Banking Companies Act, 1991

 

 

Section—10g/ill with Article—56 of P.O. 127 of 1972, Clause-4 of the Non-Banking Financial Order, 1989

The company advanced a huge to the accused petitioner with 19 other directors of the Bangladesh Commerce and Investment Ltd. (BCI Ltd.) and their relations in violation of the laws. Warrant of arrest being issued, the petitioner was arrested on 1.8.92. He was granted an ad interim bail on 22.2.93 on condition of his depositing the entire loan money & filing certificate from the Bangladesh Bank. On the expiry of extended period on 29.6.93. the accused petitioner, having not surrendered in the Court of M. M. is a fugitive from law and justice and he is not entitled to bail. Surrender in the Court of C. M. during the pendency of the bail. This will not prejudge what view the other courts will take in respect of future bail application filed by him. [Paras-4 & 5]

Md. SaiduL Islam Chowdhury Vs. The State & others 3 BLT (AD)-144

BANKING COMPANIES ACT, 1991

 

BANKING COMPANIES ACT, 1991 (XIV OF 1991)

 

Section—37

Bangladesh
Bank, whether is not entitled to publish the statement regarding the position
of dues of an account—holder as on 31 St December, 1990, which is the last day
of 2nd half of the year, 1990.

Held—The
argument that since the Banking Companies Act, 1991, came into force on 24th
February, 1991, the Bangladesh Bank is not entitled to publish the statement
regarding the position of outstanding dues of an account—holder as on 31st
December, 1990, has no substance, as section 37, without putting any time
limit, has clearly empowered the Bangladesh Bank to publish any such
information obtained by it in a consolidated form in the public interest.

M/s. Paul
and Co. Narayanganj Vs. Bangladesh Bank, represented by its Governor and
others; 11 BLD (HCD) 484.

 

Banking Companies Act, 1991

Banking Companies Act, 1991


 

Principle-in
disposing of the goods by the bank

In the
instant case, the plaintiff-bank took initiative to release the goods from the
seaport at Chittagong, brought those to Dhaka and stored in a godown. The
officials of the bank were aware that those imported clothing and fabrics were
very expensive and its quality would certainly deteriorate with the passage of
time, as such, they ought to have taken practical steps from commercial point
of view, to dispose of those goods as soon as possible, to the relief of the
borrower as well as of the bank both. In this case, the bank in its prudence,
ought to have taken effective steps to dispose of the imported goods soon after
its release from the port in 1977, on information to the defendant-borrower.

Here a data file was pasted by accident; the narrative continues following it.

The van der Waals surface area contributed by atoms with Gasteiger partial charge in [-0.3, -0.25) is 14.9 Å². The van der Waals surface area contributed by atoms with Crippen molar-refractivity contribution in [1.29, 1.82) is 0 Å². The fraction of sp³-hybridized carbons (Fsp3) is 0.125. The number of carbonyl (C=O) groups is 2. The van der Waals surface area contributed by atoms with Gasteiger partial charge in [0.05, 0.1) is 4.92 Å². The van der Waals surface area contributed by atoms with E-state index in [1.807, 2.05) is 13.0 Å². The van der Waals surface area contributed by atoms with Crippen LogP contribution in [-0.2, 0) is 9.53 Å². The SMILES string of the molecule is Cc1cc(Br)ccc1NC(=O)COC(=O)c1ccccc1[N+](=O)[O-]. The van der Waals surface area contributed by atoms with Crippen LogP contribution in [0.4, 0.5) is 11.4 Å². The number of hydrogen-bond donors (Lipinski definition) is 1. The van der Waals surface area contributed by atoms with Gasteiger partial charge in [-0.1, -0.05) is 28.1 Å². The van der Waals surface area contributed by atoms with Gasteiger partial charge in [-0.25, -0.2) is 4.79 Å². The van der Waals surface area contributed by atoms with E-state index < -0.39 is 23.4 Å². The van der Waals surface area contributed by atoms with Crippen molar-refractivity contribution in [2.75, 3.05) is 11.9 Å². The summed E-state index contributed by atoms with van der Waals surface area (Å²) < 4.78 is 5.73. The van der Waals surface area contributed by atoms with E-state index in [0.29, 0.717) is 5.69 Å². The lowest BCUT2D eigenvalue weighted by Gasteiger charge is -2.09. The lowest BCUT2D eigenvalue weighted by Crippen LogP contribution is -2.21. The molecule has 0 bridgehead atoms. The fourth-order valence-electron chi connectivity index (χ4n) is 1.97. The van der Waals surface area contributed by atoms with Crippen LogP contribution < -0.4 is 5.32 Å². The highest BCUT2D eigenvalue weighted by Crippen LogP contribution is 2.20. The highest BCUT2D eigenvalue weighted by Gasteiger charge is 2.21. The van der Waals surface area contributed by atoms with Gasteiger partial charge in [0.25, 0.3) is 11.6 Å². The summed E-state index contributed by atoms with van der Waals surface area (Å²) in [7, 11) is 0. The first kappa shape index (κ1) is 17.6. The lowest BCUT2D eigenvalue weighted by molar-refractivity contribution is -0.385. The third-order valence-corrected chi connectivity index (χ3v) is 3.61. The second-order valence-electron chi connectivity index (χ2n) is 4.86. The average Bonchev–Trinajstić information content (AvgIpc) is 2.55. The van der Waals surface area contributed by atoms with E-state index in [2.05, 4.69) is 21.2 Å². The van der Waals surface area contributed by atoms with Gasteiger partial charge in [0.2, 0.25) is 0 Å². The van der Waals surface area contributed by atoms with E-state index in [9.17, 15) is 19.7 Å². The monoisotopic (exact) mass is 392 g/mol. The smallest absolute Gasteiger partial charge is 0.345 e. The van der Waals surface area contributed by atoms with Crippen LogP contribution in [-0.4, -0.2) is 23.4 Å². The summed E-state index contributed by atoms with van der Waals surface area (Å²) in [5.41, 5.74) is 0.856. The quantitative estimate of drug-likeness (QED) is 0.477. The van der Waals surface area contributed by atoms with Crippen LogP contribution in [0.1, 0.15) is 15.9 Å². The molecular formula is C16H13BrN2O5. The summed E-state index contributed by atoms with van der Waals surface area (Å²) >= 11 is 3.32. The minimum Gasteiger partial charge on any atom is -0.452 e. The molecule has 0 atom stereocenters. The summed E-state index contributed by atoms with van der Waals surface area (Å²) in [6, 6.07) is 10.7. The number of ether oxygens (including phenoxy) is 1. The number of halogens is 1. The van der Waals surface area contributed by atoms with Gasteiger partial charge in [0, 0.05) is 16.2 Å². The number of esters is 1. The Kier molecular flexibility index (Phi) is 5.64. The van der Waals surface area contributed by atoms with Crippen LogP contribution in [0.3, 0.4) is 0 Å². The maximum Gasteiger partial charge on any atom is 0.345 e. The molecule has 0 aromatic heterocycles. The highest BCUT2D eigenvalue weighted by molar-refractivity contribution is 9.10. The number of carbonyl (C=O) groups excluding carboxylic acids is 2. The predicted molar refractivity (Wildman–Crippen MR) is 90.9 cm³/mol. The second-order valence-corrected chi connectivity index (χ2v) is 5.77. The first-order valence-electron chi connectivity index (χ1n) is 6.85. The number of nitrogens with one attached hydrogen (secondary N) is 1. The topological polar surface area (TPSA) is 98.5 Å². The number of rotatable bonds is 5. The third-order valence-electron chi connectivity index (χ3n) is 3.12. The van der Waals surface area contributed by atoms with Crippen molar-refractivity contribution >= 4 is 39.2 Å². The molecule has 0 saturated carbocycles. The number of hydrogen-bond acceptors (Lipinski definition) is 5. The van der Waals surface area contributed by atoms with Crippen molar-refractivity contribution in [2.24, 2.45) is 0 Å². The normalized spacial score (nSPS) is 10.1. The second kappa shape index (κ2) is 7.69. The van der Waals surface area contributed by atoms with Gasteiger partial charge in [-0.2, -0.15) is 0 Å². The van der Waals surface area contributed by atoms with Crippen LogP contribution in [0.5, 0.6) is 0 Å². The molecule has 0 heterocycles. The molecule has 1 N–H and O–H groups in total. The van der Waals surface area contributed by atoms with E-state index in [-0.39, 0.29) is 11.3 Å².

The delay in such disposal in 1981 shows inefficiency on the part of the
officials of the bank, during which period the dues of the bank mounted to the
prejudice of the defendant while the quality of the goods continued to
deteriorate. Had those goods were disposed of earlier, it would have not only fetched
better price but also the dues of the defendant might have been substantially
adjusted to the relief of both. In these circumstances, the bank cannot avoid
its part of the responsibility altogether.

Janata Bank Vs.
Alhaj Abdul Hannan Chowdhury 10 BLT (HCD)-482

Section-5

ITCL is
a business company and undergoing simple business on dividend and profit basis
and it receives money from different persons and invest the same for different products
as contended by the petitioners counsel.

Held:
The ITCL do not come either within the ambit of Mudaraba or Musharik Method of
business.

Islamic Trade &
Commerce ltd. Vs. Bangladesh Bank & Ors. 9BLT (HCD)-183

Section-5 read with Artha Rin Adalat Ain, 2003
Section —2

Whether a guarantor would he come a defaulter
within the meaning of the Bank Company Act.

A
defaulter shall mean a person or institution that obtained advance or loan or
interest thereupon which becomes ????????????? within the meaning as notified by the
Bangladesh Bank and already expired six months. The
‘??’ what is popularly known loan has not been
defined in the Bank Company Act but exhaustibly defined by Clause (kha) of
section 2 of the Am as quoted above. Such definition includes amongst other a
guarantor of a loan. It is true clause (chha) of section 5 of the Bank Company
Act defines a
“???????” that is a debtor which includes a “????????” that is a guarantor and in the definition of defaulter in said clause
(t1) of section 5 such guarantor is not
mentioned.
Use of the word guarantor in such definition of a defaulter is not at all
necessary. When a guarantor is clearly intended to be covered by the sweep of
the above definition of a defaulter non-mention of the word
“????????” does not make any difference.

IFIC Bank Ltd. & Ors Vs. M/S. Beximco Holding Ltd &
Ors. 13 BLT (HCD)23

Section 5(Ga)(Ga) read with Bangladesh Bank
Order, 1972
Article —42(b)

Whether a guarantors can be regarded as
defaulting borrower

Since
the petitioners ceased to be the Shareholders and directors of the Company,
they ceased to be liable even as guarantors to repay the Loan of the financial
institution as Contended by the learned Counsel as the petitioners —Held the
word “borrower” is not defined in the Bank Companies Act, 1991 but it is
defined under Article 42(b) of the Bangladesh Bank Order, 1972 as any person to
whom any credit limit has been sanctioned by any banking company, whether